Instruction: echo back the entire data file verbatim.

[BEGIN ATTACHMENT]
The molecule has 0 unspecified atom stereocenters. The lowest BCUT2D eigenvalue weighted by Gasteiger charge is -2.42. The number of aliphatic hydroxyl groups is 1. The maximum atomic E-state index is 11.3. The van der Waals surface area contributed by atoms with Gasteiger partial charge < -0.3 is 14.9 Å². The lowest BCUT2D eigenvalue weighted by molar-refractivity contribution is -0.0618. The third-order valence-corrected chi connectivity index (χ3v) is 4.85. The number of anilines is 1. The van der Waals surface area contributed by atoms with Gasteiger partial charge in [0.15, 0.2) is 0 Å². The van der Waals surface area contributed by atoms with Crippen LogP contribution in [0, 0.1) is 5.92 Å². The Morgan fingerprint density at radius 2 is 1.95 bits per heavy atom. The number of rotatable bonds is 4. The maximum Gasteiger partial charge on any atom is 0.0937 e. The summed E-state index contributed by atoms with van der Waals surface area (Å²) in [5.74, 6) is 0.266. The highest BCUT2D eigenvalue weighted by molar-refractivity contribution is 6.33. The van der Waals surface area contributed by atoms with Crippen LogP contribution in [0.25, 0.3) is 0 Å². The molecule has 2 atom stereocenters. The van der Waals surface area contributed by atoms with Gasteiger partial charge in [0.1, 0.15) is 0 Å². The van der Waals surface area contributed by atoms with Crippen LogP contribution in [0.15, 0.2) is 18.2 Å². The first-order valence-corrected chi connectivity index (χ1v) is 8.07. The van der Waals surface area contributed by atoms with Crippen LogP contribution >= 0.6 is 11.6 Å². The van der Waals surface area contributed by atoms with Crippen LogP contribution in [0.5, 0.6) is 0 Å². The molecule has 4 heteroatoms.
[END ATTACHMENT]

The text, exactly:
The molecule has 0 unspecified atom stereocenters. The lowest BCUT2D eigenvalue weighted by Gasteiger charge is -2.42. The number of aliphatic hydroxyl groups is 1. The maximum atomic E-state index is 11.3. The van der Waals surface area contributed by atoms with Gasteiger partial charge < -0.3 is 14.9 Å². The lowest BCUT2D eigenvalue weighted by molar-refractivity contribution is -0.0618. The third-order valence-corrected chi connectivity index (χ3v) is 4.85. The number of anilines is 1. The van der Waals surface area contributed by atoms with Gasteiger partial charge in [0.15, 0.2) is 0 Å². The van der Waals surface area contributed by atoms with Crippen LogP contribution in [0, 0.1) is 5.92 Å². The Morgan fingerprint density at radius 2 is 1.95 bits per heavy atom. The number of rotatable bonds is 4. The maximum Gasteiger partial charge on any atom is 0.0937 e. The summed E-state index contributed by atoms with van der Waals surface area (Å²) in [5.74, 6) is 0.266. The highest BCUT2D eigenvalue weighted by molar-refractivity contribution is 6.33. The van der Waals surface area contributed by atoms with Crippen LogP contribution in [0.25, 0.3) is 0 Å². The molecule has 2 atom stereocenters. The van der Waals surface area contributed by atoms with Gasteiger partial charge in [0.1, 0.15) is 0 Å². The van der Waals surface area contributed by atoms with Crippen LogP contribution in [0.15, 0.2) is 18.2 Å². The first-order valence-corrected chi connectivity index (χ1v) is 8.07. The van der Waals surface area contributed by atoms with Crippen LogP contribution >= 0.6 is 11.6 Å². The van der Waals surface area contributed by atoms with Crippen LogP contribution in [0.5, 0.6) is 0 Å². The molecule has 4 heteroatoms.